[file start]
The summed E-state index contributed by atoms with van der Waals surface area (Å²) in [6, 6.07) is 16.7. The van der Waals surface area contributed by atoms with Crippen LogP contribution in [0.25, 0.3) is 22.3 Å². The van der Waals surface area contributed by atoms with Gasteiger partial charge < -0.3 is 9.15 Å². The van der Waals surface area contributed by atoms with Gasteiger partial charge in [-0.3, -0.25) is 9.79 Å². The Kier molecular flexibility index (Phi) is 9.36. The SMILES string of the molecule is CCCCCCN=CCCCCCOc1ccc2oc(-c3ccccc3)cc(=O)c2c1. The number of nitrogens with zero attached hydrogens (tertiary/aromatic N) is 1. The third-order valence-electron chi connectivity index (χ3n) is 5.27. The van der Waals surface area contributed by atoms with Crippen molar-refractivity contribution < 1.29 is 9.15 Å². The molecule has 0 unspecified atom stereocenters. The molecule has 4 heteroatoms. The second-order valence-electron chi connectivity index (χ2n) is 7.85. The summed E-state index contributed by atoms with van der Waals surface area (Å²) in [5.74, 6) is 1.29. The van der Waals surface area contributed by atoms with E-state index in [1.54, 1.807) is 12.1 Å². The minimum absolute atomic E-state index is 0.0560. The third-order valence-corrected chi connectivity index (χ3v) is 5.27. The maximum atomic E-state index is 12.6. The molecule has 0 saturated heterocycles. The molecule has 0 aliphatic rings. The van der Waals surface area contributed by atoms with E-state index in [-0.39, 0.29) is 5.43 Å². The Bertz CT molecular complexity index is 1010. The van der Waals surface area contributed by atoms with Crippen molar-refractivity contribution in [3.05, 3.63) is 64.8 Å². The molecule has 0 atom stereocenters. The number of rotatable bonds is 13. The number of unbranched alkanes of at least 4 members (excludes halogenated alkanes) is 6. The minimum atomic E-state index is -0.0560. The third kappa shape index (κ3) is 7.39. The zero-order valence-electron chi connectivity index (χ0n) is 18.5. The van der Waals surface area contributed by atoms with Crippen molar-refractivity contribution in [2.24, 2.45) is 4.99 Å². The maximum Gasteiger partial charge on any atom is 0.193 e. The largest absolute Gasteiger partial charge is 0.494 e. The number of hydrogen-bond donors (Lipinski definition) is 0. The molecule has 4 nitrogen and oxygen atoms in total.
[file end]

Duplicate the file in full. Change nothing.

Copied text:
The summed E-state index contributed by atoms with van der Waals surface area (Å²) in [6, 6.07) is 16.7. The van der Waals surface area contributed by atoms with Crippen LogP contribution in [0.25, 0.3) is 22.3 Å². The van der Waals surface area contributed by atoms with Gasteiger partial charge < -0.3 is 9.15 Å². The van der Waals surface area contributed by atoms with Gasteiger partial charge in [-0.3, -0.25) is 9.79 Å². The Kier molecular flexibility index (Phi) is 9.36. The SMILES string of the molecule is CCCCCCN=CCCCCCOc1ccc2oc(-c3ccccc3)cc(=O)c2c1. The number of nitrogens with zero attached hydrogens (tertiary/aromatic N) is 1. The third-order valence-electron chi connectivity index (χ3n) is 5.27. The van der Waals surface area contributed by atoms with Crippen molar-refractivity contribution < 1.29 is 9.15 Å². The molecule has 0 unspecified atom stereocenters. The molecule has 4 heteroatoms. The second-order valence-electron chi connectivity index (χ2n) is 7.85. The summed E-state index contributed by atoms with van der Waals surface area (Å²) in [5.74, 6) is 1.29. The van der Waals surface area contributed by atoms with E-state index in [1.54, 1.807) is 12.1 Å². The minimum absolute atomic E-state index is 0.0560. The third-order valence-corrected chi connectivity index (χ3v) is 5.27. The maximum atomic E-state index is 12.6. The molecule has 0 saturated heterocycles. The molecule has 0 aliphatic rings. The van der Waals surface area contributed by atoms with E-state index in [-0.39, 0.29) is 5.43 Å². The Bertz CT molecular complexity index is 1010. The van der Waals surface area contributed by atoms with Crippen molar-refractivity contribution in [3.05, 3.63) is 64.8 Å². The molecule has 0 atom stereocenters. The number of rotatable bonds is 13. The number of unbranched alkanes of at least 4 members (excludes halogenated alkanes) is 6. The minimum atomic E-state index is -0.0560. The third kappa shape index (κ3) is 7.39. The zero-order valence-electron chi connectivity index (χ0n) is 18.5. The van der Waals surface area contributed by atoms with Crippen molar-refractivity contribution in [2.24, 2.45) is 4.99 Å². The maximum Gasteiger partial charge on any atom is 0.193 e. The largest absolute Gasteiger partial charge is 0.494 e. The number of hydrogen-bond donors (Lipinski definition) is 0. The molecule has 4 nitrogen and oxygen atoms in total.